Despite the pain and the inconvenience, I had much to be grateful for: Had the incident happened on Shabbos, coming home from the hospital—as well as payment and obtaining medicine—would have been much more complicated. Had I decided to take my trip to the Bay Area when I’d originally planned it—the following week, not the preceding one—I would have had to cancel my trip. How would I have been able to help with a newborn if I couldn’t get my right hand wet or dirty, and pressure on it made me yelp and wince?
My husband was on vacation from teaching for another week, so he could wash the dishes and cook the food I could no longer manage, at least for a few days. I had no writing deadlines for the next two weeks, so I could take some time off from work if my hand hurt too much.
I had insurance.
I could have received a third-degree burn instead of a second-degree one. Or I could have burned my face.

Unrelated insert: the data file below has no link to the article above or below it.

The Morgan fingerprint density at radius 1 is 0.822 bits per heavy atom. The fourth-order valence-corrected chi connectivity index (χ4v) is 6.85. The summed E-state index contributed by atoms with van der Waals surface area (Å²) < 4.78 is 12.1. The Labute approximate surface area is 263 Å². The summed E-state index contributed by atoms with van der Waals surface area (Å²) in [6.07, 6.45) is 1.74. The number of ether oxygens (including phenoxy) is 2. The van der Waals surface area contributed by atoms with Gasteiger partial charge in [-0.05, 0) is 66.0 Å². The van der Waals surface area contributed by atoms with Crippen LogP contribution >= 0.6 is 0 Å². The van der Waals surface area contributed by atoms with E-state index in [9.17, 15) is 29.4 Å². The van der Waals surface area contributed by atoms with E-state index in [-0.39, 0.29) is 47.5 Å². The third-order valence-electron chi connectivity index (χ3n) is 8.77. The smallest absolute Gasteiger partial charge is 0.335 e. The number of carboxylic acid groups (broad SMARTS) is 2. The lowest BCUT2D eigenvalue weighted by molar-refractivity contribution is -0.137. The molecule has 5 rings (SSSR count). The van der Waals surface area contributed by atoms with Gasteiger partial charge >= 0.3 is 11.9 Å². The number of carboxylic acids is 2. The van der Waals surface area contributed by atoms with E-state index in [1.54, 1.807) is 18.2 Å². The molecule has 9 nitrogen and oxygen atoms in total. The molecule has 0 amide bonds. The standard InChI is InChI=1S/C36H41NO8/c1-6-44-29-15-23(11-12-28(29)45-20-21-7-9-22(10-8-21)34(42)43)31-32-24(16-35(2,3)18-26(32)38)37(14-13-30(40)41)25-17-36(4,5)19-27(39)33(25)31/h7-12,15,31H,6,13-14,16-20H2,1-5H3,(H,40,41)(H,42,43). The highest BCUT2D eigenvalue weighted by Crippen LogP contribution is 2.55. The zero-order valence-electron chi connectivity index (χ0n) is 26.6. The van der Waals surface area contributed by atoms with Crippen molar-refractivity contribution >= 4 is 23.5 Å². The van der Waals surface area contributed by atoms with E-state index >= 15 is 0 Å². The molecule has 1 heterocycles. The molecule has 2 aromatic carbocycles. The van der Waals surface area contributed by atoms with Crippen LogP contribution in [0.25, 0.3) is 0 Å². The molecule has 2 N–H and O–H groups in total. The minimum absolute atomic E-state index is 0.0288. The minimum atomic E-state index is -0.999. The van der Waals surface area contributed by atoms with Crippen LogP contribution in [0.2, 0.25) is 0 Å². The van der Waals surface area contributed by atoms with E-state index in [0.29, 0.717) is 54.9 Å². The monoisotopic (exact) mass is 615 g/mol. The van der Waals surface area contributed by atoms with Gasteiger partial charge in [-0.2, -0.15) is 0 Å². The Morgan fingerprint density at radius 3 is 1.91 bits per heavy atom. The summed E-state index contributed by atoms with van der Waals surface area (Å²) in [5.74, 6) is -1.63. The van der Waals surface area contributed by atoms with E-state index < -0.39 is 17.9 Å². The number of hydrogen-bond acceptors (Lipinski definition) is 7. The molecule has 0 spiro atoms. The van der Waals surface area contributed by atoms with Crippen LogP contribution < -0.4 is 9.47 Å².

My rebuke had not been meaningless. God had doled it out in exactly the form and measure necessary to convey my misdeed and give me the chance to do teshuva. He had waited to see if I’d do it on my own, and when I didn’t follow through, he helped me repent and make right, because he knew that was what I would want: to be a writer who uses her words to build instead of to destroy. And for that, I was grateful most of all.
When I visited the plastic surgeon the following Friday, I braced myself for bad news. The doctor in the emergency room had talked of permanent scars and reduced mobility in my dominant hand, and I expected the plastic surgeon to confirm his prognosis. All week, I consoled myself: At least the scar would remind me to use my right hand to build people up instead of taking them down a notch.
Unwrapping the bandage, the nurse, doctor, and I discovered a surprise: The oozing, open wound I’d witnessed just the night before had closed entirely. A layer of hot pink, sensitive skin had formed over the entire surface of the wound. While the burn was still unsightly, the plastic surgeon said it would disappear in a matter of weeks, leaving no discoloration or rigidity.
Smiling, he said, “You’re healing nicely.”
I couldn’t have agreed more.
Like this article? Sign up for our Daily Digest to get Tablet Magazine’s new content in your inbox each morning.
What happens when the most authoritative guardians of the tradition are sometimes baffled by the tradition themselves?